Take the 2-minute tour ×
Mathematics Stack Exchange is a question and answer site for people studying math at any level and professionals in related fields. It's 100% free, no registration required.

Let $(X_1,X_2,..., X_n)$ be a random sample from a normal population with mean $0$ and variance $1$. I would like to show that

$$(n-1)S^2|\bar X \sim \chi^2(n-1).$$

I know there is many way to do this, I would like to have your opinion on the following way:

$(n-1)S^2$ can be factorize in a function of $(X_2-\bar X, X_3- \bar X,\ldots, X_n - \bar X)=A$ as follow $$(n-1)S^2=(\sum_{i=2}^{n}(X_i- \bar X))^2+\sum_{i=2}^{n}(X_i - \bar X)^2 \tag{1}.$$ I can find a conditional probability density function $f(x_2,x_3,\ldots,x_n|\bar x)=P(X_2=x_2, X_3=x_3,...X_n=x_n|\bar X = \bar x)$.

I did the derivation and I found that $f$ simplify to $f(x_2,x_3,...,x_n|\bar x)=ce^{-(n-1)S^2 \over 2}$, where c is a constant such that the density integrates to $1$.

At this point is there any way to infer that $(n-1)S^2|\bar X \sim \chi^2(n-1)$?

I think it's not possible since $(1)$ is not a simple expression of $A$, and makes computation of the density of $(n-1)S^2|\bar X$ from $f$ difficult. But probably there is something I don't see here. Thanks.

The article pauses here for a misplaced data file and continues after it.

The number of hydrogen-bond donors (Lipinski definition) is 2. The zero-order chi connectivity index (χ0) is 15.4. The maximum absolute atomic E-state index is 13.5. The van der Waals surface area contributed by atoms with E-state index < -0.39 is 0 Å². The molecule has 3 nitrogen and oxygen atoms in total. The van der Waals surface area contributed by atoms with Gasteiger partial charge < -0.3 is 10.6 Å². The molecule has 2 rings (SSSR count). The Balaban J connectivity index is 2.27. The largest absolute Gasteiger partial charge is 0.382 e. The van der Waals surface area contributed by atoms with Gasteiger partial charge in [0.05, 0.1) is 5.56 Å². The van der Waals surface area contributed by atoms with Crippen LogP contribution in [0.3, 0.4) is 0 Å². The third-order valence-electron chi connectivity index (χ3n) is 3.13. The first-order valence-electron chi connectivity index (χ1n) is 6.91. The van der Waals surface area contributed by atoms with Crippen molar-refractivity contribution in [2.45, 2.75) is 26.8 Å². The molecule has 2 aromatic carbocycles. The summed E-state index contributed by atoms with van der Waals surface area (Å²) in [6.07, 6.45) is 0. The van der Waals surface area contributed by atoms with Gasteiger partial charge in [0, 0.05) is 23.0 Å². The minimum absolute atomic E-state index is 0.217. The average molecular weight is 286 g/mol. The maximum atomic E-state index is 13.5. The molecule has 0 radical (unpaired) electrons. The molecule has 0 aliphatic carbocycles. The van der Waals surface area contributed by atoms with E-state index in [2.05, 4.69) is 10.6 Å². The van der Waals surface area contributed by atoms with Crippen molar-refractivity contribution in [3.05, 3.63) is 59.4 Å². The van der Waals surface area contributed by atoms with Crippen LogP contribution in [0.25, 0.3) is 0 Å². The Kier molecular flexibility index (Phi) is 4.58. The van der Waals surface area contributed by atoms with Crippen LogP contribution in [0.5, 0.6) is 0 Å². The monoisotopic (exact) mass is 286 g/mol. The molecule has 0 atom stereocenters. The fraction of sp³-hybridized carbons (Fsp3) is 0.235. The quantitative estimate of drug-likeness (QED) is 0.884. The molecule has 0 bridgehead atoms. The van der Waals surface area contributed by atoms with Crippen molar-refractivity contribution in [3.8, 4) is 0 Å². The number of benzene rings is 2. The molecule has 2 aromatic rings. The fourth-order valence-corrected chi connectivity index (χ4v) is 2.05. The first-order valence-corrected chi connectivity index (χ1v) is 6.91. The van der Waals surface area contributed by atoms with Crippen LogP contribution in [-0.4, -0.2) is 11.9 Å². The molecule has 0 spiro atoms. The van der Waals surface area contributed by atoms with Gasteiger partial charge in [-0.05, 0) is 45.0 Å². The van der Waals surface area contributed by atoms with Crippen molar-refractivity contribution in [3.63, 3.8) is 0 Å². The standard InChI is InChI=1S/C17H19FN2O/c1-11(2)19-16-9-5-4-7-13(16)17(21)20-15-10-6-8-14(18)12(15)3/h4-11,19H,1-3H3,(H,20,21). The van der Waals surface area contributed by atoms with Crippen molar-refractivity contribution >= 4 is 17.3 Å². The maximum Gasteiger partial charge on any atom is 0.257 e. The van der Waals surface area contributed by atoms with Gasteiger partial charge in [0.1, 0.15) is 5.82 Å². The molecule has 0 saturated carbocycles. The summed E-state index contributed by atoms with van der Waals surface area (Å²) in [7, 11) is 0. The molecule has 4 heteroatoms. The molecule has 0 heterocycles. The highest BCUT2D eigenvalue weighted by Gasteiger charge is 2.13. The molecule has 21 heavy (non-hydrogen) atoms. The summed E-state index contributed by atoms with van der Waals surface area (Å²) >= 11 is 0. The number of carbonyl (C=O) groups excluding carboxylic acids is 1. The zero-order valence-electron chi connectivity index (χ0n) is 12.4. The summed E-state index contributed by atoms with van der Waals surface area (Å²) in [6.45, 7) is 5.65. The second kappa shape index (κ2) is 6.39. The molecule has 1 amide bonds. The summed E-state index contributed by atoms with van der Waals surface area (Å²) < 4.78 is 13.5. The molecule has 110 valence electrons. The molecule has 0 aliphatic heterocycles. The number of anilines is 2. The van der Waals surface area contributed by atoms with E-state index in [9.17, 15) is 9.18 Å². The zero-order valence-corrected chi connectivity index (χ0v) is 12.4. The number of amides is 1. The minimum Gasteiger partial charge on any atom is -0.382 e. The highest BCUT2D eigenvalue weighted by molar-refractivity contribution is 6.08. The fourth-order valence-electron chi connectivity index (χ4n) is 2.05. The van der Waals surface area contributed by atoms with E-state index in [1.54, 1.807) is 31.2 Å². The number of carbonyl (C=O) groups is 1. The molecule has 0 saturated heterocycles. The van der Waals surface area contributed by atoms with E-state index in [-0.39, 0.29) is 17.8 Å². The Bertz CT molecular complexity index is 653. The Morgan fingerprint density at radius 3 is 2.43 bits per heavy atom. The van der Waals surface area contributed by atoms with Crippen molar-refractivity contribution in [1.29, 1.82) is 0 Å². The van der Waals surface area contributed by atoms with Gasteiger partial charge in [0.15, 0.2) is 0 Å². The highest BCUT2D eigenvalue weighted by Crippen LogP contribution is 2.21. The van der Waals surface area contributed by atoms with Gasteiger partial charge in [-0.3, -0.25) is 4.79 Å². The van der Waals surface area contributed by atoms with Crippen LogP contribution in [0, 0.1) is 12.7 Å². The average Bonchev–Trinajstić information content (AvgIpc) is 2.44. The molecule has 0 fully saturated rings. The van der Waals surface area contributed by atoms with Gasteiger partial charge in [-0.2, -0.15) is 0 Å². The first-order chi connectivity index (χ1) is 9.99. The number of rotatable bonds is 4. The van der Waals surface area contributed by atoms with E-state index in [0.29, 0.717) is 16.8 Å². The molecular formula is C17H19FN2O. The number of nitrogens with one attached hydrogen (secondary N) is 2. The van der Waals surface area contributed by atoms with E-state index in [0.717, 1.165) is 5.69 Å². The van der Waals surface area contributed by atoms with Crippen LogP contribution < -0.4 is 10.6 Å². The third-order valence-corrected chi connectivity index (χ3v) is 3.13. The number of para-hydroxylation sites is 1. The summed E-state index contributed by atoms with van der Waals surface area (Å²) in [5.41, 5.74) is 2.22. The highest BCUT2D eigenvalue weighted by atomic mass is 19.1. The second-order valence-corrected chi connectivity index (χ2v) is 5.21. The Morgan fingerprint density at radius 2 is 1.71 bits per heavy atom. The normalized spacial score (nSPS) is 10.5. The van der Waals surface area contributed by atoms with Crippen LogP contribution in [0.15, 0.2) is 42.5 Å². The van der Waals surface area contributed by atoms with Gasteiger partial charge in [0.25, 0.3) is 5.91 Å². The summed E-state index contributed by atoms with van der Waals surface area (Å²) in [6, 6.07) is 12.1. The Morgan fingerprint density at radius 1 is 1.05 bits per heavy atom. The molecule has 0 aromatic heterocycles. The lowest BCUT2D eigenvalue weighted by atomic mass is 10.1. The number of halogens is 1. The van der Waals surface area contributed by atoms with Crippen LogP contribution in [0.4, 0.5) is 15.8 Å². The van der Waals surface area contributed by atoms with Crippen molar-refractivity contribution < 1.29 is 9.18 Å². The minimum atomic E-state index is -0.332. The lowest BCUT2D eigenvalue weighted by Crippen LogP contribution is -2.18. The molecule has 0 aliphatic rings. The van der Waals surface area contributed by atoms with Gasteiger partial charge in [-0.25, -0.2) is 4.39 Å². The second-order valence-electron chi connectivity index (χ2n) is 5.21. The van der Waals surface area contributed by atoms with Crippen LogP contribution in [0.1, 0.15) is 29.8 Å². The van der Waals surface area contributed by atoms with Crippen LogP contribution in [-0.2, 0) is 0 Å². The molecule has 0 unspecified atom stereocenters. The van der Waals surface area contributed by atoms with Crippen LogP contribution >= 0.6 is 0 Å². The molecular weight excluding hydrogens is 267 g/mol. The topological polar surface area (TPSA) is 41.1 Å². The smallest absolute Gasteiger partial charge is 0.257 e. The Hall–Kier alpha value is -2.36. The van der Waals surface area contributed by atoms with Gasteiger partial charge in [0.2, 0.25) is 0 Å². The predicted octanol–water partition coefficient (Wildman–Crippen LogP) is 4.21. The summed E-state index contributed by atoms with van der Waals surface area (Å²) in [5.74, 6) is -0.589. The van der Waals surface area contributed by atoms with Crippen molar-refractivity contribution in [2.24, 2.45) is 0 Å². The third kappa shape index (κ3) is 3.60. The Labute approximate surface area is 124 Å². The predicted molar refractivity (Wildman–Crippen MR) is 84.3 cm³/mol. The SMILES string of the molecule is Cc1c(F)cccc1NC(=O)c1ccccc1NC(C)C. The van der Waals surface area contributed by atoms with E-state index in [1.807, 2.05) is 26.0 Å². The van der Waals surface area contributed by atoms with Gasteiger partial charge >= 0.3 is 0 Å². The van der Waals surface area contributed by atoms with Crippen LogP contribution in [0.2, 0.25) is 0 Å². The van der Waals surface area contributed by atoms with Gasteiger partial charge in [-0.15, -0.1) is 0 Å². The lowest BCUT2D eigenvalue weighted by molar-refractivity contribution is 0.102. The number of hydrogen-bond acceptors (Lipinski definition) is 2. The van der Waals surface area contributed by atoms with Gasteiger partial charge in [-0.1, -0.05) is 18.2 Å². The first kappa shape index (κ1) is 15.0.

share|improve this question
1  
I haven't thought through all of this, so I will just leave it as a comment: Is there anything helpful among the answers to Proof of $\frac{(n-1)S^2}{\sigma^2} \backsim \chi^2_{n-1}$? –  Mike Spivey Sep 29 '11 at 17:50
1  
@NicolasEssis-Breton In the factorization formula for $(n-1)S^2$, do you mean the negative sign between terms to be positive one, as in $(n-1)S^2 = \sum_{i=1}^n (X_i-\bar{X})^2 = \left( \sum_{i=2}^n (X_i-\bar{X}) \right)^2 + \sum_{i=2}^n (X_i-\bar{X})^2$, which follows from $\sum_{i=1}^n (X_i-\bar{X}) = 0$. –  Sasha Sep 29 '11 at 18:30
1  
$\bar{X}$ and $S^2$ are independent random variables, to you don't need to speak of the conditional distribution given $\bar{X}$. –  Michael Hardy Sep 29 '11 at 18:51
1  
The independence of $\bar{X}$ and $S^2$ is easily established with only the most basic facts about the multivariate normal. Note that $\mathbb E \bar{X} (X_i - \bar{X}) = 0$ for all $i$, which implies independence in the case of jointly distributed normal random variables. Hence $\bar{X}$ is independent of $(X_1-\bar{X},\ldots,X_n-\bar{X})$. Since $S^2$ is a deterministic function of the latter vector, then $\bar{X}$ and $S^2$ are independent. –  cardinal Sep 29 '11 at 18:56
1  
The distribution of quadratic forms in much more generality than the question of the OP is handled in most any textbook on the statistical theory of linear regression. –  cardinal Sep 29 '11 at 19:02

Your Answer

 
discard

By posting your answer, you agree to the privacy policy and terms of service.

Browse other questions tagged or ask your own question.